HP has expanded its voluntary recall of batteries due to fire and burn hazards. The batteries were used for various laptops sold under the HP and Compaq brands between March 2013 and October 2016. In total, the company has recalled over 140 thousand batteries in the U.S., Canada and Mexico.

The potentially faulty batteries were used inside such laptop families as the HP ProBook, HP ENVY, Compaq, Compaq Presario, and HP Pavilion. HP issues the first recall of 41 thousand batteries in June 2016, but this week the company extended the recall to include additional 101 thousand batteries. According to HP, these batteries have the potential to overheat, posing a fire and burn hazard to customers. To eliminate any risks, HP will provide a free replacement battery in each verified, eligible case. Meanwhile, for customers with 10 or more potentially affected batteries, HP has initiated a process to assist with the validation and ordering.

The affected batteries have the 6BZLU, 6CGFK, 6CGFQ, 6CZMB, 6DEMA, 6DEMH, 6DGAL, and 6EBVA prefixes in their bar codes. However, since not all batteries (with matching barcodes) and laptops are affected by the potential problems, the manufacturer advises to either download HP’s Battery Program Validation Utility that determines whether the particular battery may be faulty, or manually enter serial number and barcode of the battery into a special form on HP’s website.

In the recent years, multiple makers of notebooks and smartphones have run into problems with batteries that overheated, exploded or caught fire. In many cases such batteries have damaged property and caused injury. As a result, HP is taking the issue with the batteries very seriously and it is important to check whether your laptop is affected (even if you do not live in North America, where the recall is taking place).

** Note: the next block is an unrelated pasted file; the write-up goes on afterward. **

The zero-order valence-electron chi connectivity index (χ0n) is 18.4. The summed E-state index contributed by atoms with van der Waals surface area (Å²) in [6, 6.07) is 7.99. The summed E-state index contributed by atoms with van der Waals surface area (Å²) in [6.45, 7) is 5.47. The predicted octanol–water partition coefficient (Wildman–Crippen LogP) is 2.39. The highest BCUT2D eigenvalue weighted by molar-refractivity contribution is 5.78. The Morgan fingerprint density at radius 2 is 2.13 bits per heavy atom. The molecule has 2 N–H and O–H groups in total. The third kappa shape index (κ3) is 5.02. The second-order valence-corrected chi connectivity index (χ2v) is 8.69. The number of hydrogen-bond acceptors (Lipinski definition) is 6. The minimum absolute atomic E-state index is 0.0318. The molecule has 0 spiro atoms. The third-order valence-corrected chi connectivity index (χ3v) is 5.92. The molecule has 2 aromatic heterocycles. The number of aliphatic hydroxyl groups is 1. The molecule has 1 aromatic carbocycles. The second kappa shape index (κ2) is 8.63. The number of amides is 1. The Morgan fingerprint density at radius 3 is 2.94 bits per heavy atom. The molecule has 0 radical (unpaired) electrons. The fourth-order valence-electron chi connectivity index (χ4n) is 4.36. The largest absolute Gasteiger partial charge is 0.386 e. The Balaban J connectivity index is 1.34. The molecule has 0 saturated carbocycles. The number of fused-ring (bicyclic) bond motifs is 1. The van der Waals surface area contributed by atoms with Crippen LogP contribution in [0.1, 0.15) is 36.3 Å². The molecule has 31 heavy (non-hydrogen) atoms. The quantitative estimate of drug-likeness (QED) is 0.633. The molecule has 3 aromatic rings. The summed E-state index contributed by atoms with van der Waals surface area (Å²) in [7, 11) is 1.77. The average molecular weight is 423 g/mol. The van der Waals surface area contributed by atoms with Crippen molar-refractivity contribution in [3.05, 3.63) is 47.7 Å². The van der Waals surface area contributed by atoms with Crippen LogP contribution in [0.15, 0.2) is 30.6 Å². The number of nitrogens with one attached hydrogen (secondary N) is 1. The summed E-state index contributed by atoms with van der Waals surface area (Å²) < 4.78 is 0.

Source: HP (via HotHardware).

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  • Michael Bay - Thursday, January 26, 2017 - link

    Woah. Still better than Samsung...so far. Reply
  • Phylyp - Thursday, January 26, 2017 - link

    You're just sore that Samsung had more fireworks than your movies :-) Reply
  • Michael Bay - Thursday, January 26, 2017 - link

    Hey, I imploded right on the stage for them once! Reply
  • Old_Fogie_Late_Bloomer - Thursday, January 26, 2017 - link

    It would have been pretty funny if one of the phones had blown up on stage during a Samsung presentation. Reply
  • Phylyp - Thursday, January 26, 2017 - link

    So is this an issue specific to HP themselves, or does it pertain to the manufacturer of the batteries? Given the issue spans multiple product lines (hence not a single design/shape of battery unlike Samsung's recent issue), I wonder if its something to do with the manufacturer - and does that mean this can potentially expand to include other brands using batteries from the same manufacturer? Reply
  • BrokenCrayons - Thursday, January 26, 2017 - link

    Battery recalls are nothing new. I've seen them with a certain degree of regularity for well over two decades. It's good information to share because people tend to live under a rock and may not know, but no one should be surprised by this. Reply
  • Rocket321 - Friday, January 27, 2017 - link

    I used to look forward to a battery recall, because it meant a free new battery. Any reason Laptop batteries only seem to last about a year when kept plugged in 95% of the time? Reply
  • Sarah Terra - Saturday, January 28, 2017 - link

    Yes, keeping batteries stored at thier maximum potential voltage is what wears them out, it is much healthier for long term to cycle the battery regularly. Reply
  • hp79 - Sunday, January 29, 2017 - link

    Keep it charged at less than 80% level. Thinkpads and some Dells have this feature where you can set the max level. It'll only charge to that level, then stop charging and run completely on AC.

    For older Macbook Pros with MagSafe2 connector, you can put a thin film or tape over the center pin which is used to signal the charging. By blocking this pin the laptop won't charge but still be powered by the AC. I use this method to keep it charged anywhere between 40-80% most of the time. I have a late 2013 rMBP13. It's a bit of a hassle, but better than not being able to control the battery charge level at all.
    Reply
  • gdmaclew - Monday, January 30, 2017 - link

    Never keep your laptop (Dell) plugged in full-time. My father did that despite my explicit objections and the battery lasted 13 months. I always let it cycle to at least 30% and then charge it. Reply

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